Managing the Rapids: Finding Focus in the Midst of Change (for school teams)
We urge that at least one of your school teams attend this informative workshop together.
The Eagle Rock Professional Development Center in Colorado has facilitated organizational change processes in schools across the country ranging from implementing best practices in instruction to influencing state department adoption of performance based assessments. The essence of their approach is to adopt the mindset and tools of "less is more." You will move from feelings of confusion to disciplined focus and greater confidence. You will leave the experience with a clear framework, aligned initiatives and focused strategy for your school setting. Morning session for schools and organizations A-M; afternoon session for schools and organizations N-Z.
Facilitator: Michael Soguero, Director of Professional Development, Eagle Rock Professional Development Center; assisted by Rowland Fellows
Start with the Student: What Do Students Really Want in Their Schools (student only session)
Do you ever wish that your High School offered different courses? Provided credit for a broader range of experiences? Had a more flexible schedule? Didn't look so much like, well, a high school? In this
student only session, participants will work to design an ideal school for today's world. Building on keynote speaker Dennis Littky's ideas about relationships, rigor and relevance, what would your
perfect school look and feel like? Come ready to brainstorm and design the best school for all learners.
Facilitators: Jean Berthiaume, Senior Rowland Associate, 2009 Rowland Fellow, Principal, Fayston Elementary School; and Mike Martin, Senior Rowland Associate, 2009 Rowland Fellow, Director of Curriculum and Technology, Montpelier School District
Concurrent Workshops Presented in Morning Sessions (Schools N-Z) and Afternoon Sessions (Schools A-M)
Seeing the Big Picture: Inside of One of Dennis Littky's Schools
What if you could have a high school education of your dreams? Big Picture South Burlington is an innovative school-within-a-school, serving students who are looking for greater relevance in their high school education. Students work with faculty to design their own individualized curriculum based on their passions, skills, and goals. Students learn through internships, independent projects, workshops, travel, and group experiences. At Big Picture we believe that education is everyone's business. Learning opportunities are everywhere, not just inside classrooms. Research tells us that we learn best when we are personally motivated. When we have a passion for what we are doing, knowledge unfolds and evolves naturally. We will have staff and students discussing this unique program and talking about the impact it has had on students' lives.
Presenters: Jason Cushner, Rowland Fellow 2013, Program Coordinator, South Burlington Big Picture School and Big Picture School students
Learning to Learn Independently: Personalizing Learning
Few students enter high school with the ability to find relevance and to direct the pathway of their own learning, but current policies in Vermont suggest that Personal Learning Plans, Learning Projects and Portfolio Development are priorities for the future. This workshop will provide an overview of rigorous personalized high school learning, then focus on processes that prepare students to set a course, plan learning projects, select community mentorships and assemble evidence of achievement in defined competency areas. A panel of experienced students will explain how they learned to learn independently. Then, participants will practice some steps in planning a personal pathway to the future and discuss ways to move forward from where they are now. Small groups will consider the feasibility of helping each student develop a personal pathway toward careers and higher education.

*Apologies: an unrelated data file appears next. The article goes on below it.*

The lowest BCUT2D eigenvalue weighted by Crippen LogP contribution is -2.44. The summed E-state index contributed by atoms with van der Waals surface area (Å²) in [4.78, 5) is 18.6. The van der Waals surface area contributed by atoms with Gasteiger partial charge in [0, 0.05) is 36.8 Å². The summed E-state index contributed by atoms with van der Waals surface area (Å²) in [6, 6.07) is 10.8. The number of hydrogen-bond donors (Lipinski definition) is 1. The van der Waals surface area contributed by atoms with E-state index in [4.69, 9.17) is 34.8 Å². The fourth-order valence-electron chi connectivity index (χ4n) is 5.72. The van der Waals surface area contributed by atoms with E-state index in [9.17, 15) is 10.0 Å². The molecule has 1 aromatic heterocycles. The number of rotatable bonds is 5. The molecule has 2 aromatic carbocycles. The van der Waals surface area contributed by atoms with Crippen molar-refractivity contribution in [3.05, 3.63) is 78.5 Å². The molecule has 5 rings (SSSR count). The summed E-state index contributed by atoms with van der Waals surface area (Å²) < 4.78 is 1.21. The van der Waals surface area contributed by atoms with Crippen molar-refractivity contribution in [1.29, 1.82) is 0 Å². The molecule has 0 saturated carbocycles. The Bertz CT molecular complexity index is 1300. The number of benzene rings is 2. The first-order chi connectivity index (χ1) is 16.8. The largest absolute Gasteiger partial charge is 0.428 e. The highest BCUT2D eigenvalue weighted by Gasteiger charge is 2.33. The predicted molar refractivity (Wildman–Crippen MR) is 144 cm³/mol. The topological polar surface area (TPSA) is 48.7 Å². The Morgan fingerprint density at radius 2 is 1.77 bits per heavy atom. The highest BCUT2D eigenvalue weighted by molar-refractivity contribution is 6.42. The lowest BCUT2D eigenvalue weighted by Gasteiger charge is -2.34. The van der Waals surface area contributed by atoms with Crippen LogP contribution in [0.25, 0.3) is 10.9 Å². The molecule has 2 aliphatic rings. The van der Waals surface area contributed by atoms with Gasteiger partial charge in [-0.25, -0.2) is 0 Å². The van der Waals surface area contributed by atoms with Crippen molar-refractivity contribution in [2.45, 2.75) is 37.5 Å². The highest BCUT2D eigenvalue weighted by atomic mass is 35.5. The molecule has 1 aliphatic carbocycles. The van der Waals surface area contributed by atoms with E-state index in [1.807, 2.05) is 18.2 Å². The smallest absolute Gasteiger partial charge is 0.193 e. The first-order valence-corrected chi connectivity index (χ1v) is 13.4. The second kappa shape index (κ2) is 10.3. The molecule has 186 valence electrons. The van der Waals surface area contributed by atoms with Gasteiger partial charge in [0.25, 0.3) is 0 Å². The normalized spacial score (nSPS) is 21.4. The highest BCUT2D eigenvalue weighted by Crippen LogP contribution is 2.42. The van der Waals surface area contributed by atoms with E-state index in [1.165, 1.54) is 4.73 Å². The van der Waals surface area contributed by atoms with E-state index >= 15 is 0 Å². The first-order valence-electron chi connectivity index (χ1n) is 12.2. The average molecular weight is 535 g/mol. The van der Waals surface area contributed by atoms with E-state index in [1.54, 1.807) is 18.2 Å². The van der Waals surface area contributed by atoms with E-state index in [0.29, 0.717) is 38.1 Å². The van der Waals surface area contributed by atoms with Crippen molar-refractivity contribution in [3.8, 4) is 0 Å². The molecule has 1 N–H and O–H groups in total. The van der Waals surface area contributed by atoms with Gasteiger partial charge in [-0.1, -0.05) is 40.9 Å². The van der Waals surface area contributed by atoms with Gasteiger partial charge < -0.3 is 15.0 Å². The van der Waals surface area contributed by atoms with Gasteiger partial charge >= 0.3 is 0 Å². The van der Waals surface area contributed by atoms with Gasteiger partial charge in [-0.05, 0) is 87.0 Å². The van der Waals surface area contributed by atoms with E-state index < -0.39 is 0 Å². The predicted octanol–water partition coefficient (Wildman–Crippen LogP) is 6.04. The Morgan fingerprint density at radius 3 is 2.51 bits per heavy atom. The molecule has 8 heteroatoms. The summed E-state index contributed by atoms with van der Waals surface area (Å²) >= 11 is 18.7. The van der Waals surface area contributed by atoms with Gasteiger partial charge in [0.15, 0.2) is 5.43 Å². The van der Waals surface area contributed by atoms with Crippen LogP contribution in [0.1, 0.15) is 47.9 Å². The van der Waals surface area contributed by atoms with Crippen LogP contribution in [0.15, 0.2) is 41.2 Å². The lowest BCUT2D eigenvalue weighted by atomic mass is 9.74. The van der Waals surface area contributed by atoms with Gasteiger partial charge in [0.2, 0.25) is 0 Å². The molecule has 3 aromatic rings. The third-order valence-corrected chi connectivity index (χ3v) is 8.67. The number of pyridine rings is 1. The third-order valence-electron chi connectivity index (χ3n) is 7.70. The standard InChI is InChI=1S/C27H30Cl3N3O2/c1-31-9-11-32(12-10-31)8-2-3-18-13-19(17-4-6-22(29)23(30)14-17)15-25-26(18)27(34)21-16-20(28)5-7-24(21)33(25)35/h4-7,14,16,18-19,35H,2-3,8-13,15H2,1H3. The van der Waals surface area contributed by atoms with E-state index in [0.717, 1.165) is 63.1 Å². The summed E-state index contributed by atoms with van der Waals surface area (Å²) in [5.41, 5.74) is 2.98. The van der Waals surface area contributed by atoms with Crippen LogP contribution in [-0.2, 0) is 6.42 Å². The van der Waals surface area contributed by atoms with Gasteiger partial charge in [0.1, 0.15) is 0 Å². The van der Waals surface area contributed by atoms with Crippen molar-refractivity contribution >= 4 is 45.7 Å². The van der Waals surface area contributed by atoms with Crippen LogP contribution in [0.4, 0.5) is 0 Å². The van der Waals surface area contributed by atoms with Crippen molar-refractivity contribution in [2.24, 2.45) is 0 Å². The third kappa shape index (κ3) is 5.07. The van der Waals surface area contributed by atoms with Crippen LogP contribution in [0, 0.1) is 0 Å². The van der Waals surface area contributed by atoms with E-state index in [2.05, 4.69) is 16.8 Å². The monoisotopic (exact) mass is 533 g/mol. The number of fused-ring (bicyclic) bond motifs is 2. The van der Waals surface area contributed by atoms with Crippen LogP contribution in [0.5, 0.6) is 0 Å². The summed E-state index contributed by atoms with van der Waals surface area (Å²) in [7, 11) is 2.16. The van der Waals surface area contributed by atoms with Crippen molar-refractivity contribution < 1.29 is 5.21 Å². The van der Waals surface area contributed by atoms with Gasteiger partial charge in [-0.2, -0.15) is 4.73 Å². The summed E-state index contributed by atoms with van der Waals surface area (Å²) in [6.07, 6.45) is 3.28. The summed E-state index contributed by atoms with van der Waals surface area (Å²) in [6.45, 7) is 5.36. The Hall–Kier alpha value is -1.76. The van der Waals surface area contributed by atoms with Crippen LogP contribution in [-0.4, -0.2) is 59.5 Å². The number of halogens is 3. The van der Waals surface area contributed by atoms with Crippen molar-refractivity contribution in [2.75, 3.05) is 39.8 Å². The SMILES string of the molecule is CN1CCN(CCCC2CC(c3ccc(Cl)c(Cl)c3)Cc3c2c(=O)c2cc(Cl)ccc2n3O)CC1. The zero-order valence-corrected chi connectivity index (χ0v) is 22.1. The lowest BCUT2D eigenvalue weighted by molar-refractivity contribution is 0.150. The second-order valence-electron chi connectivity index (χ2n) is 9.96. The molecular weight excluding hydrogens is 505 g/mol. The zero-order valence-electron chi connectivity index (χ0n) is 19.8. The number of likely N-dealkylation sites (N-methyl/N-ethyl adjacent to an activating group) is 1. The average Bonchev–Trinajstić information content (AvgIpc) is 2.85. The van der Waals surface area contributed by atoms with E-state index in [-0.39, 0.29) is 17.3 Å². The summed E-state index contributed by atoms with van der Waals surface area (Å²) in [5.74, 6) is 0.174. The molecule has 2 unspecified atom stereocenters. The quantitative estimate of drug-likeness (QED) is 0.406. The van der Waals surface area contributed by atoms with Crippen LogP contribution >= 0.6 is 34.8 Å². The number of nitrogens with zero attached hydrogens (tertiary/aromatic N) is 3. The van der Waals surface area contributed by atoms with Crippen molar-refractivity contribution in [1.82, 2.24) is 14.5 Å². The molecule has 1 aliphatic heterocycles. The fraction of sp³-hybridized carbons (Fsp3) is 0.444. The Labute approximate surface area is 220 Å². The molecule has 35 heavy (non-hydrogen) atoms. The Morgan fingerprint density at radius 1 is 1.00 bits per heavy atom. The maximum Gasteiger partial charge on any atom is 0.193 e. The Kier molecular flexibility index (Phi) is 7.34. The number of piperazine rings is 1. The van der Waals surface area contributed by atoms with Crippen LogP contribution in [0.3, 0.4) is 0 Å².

Presenter: John Clarke, UVM Professor Emeritus, author of many books including his most recent, Personalized Learning: Student- Designed Pathways to High School Graduation
The Sophomore Roundtable: Linking Advisory to Reflection and PlanningBy using e-portfolios linked to the schools 21st Century Learning Expectations, South Burlington High School's Sophomore Exhibition program finds staff-advisors guiding students through a process of self-reflection linked to future planning. This workshop will demonstrate the progression through which students move as part of their Sophomore Advisory experience and how this approach can be expanded into all grades. Participants will understand how a school created avenues for authentic and relevant reflection in the academic, civic and social frames. They will develop an understanding of the factors that contribute to a meaningful advisory program and enhanced relationships and how a school shaped a meaningful rite of passage by including students, peers, parents and community members in the process. Participants will also be introduced to the basics of creating an e-portfolio using Google Sites.
Presenters: From South Burlington High School, Patrick Burke, Principal; John Painter, teacher; Hannah Dransfield, English teacher/sophomore advisor; Peter Hawks, former parent, current advocate for youth via the Flyin' Ryan Foundation; Nissa Kauppila, teacher-advisor, facilitator of staff professional learning.
Grow Your Greens: Cultivating Integrated Learning through Food Systems
The Food System has the potential to increase student engagement and achievement by bringing relevance and rigor to your lessons. The complex nature of authentic learning experiences provides many opportunities to further enhance student learning through crosscurricular connections. This workshop will provide teachers with the background and tools to begin the process of creating engaging, experiential units in their respective disciplines, using the food system and the concept of sustainability as a vehicle for curricular integration. Educators and students will share a process for curriculum development, while citing specific examples of standards-based high school lessons.